I had never adapted a novel for film when I began The MoonQuest script, let alone tackled any kind of screenplay. And although I read some great books and received some terrific and inspiring instruction at The Screenwriters Conference in Santa Fe (where I was, a few years later, gratifyingly back as an instructor), I approached the adaptation the way I approach all my writing: by trusting that the story itself would guide me. Which it did…well enough that a production company is seeking to produce my screenplay.
TBB: You must be pretty busy with all your interests. How do you balance your time?
MDG: I take the same intuitive approach to my life as I do to my writing. While other coaches and instructors recommend applying a regular routine to creative production, that never works for me for very long. Rather, I remain as in-the-moment as I can and follow wherever the inspiration leads me — in my life as well as in my writing. That way of living and writing is both exhilarating and, at times, terrifying. But it does keep things in an organic balance!
TBB: In your book, The Voice of the Muse: Answering the Call to Write, you have a chapter entitled, “Thirteen Rules for Birthing Your Book.” I won’t list them all here, because folks need to buy the book. My favorite is “Your book is older than you think.” Can you expound on that a little here?
MDG: My point with this so-called rule (“so-called” because my Rule #1 for everything is that, truly, there are none!) is a version of what I said here earlier, that our stories exist in the airwaves around us. More often than not, they’ve been hovering there for a long time, patiently waiting for us first to take notice, then to take action…“to allow the ideas of your heart,” as I put it in The Voice of the Muse “to find expression through your mind.” That allowing is important. As I suggested in answer to your previous question, creation (like life) is not about forcing things to happen. Creation is about listening for those timeless stories and then letting them sift through us onto the page. Like the God of Genesis, our job is to let creation happen.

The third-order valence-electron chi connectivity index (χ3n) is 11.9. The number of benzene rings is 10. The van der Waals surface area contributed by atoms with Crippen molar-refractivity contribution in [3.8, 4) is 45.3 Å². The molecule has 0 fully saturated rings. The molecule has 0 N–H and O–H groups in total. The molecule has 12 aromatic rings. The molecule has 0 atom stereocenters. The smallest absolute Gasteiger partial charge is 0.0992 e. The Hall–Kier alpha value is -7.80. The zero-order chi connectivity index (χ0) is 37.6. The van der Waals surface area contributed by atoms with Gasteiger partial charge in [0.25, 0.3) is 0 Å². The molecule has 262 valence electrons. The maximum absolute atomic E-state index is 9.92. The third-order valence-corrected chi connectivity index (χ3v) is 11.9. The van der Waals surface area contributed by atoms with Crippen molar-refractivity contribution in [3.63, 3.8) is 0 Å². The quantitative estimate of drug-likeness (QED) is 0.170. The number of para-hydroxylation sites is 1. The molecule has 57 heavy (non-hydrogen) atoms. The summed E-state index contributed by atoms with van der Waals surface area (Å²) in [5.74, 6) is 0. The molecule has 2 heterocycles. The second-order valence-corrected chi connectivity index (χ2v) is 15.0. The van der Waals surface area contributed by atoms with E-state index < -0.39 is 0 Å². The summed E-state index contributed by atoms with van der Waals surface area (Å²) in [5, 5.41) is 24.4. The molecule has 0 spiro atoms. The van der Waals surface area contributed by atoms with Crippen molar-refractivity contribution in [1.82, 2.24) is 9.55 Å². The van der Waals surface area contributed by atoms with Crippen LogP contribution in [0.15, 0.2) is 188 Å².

TBB: I love to ask writers this one. What book(s) do you wish you’d written? Why?
MDG: I could say that I wish I had already written and completed The StarQuest and The SunQuest! Then, like Toshar in The MoonQuest, I would be free to “move on to other realms, set off on other journeys.” Seriously, though, that’s a question I’ve never considered. And while there are many, many authors I admire and many, many books I have loved over the years, I’m not sure that there any I wish I’d written, because that would mean I would have to have been someone other than myself with a voice other than my own to have accomplished it. With that disclaimer out of the way, the one book — or series of books — that leaps to mind are the Narnia books, probably for their engaging blend of adventure and subtle spirituality.
TBB: For those of us with very shy muses, how would you suggest we coax ours to cooperate more readily?
MDG: You may not like this answer… Muses are never shy. It’s writers who are deaf or, rather, choose not to listen. Muses are never uncooperative. It’s writers who refuse to cooperate. Muses never hold back. Writers hold back all the time!
In those moments when you believe your Muse is not working with you, it’s important to look within. What are we not willing to hear? Which story are we refusing to write? What are we reluctant to face within ourselves that would emerge in a story we are doing our best to ignore? Which belief or way of life is our Muse challenging? Where are we not surrendering unconditionally to our Muse, and to the story it has for us?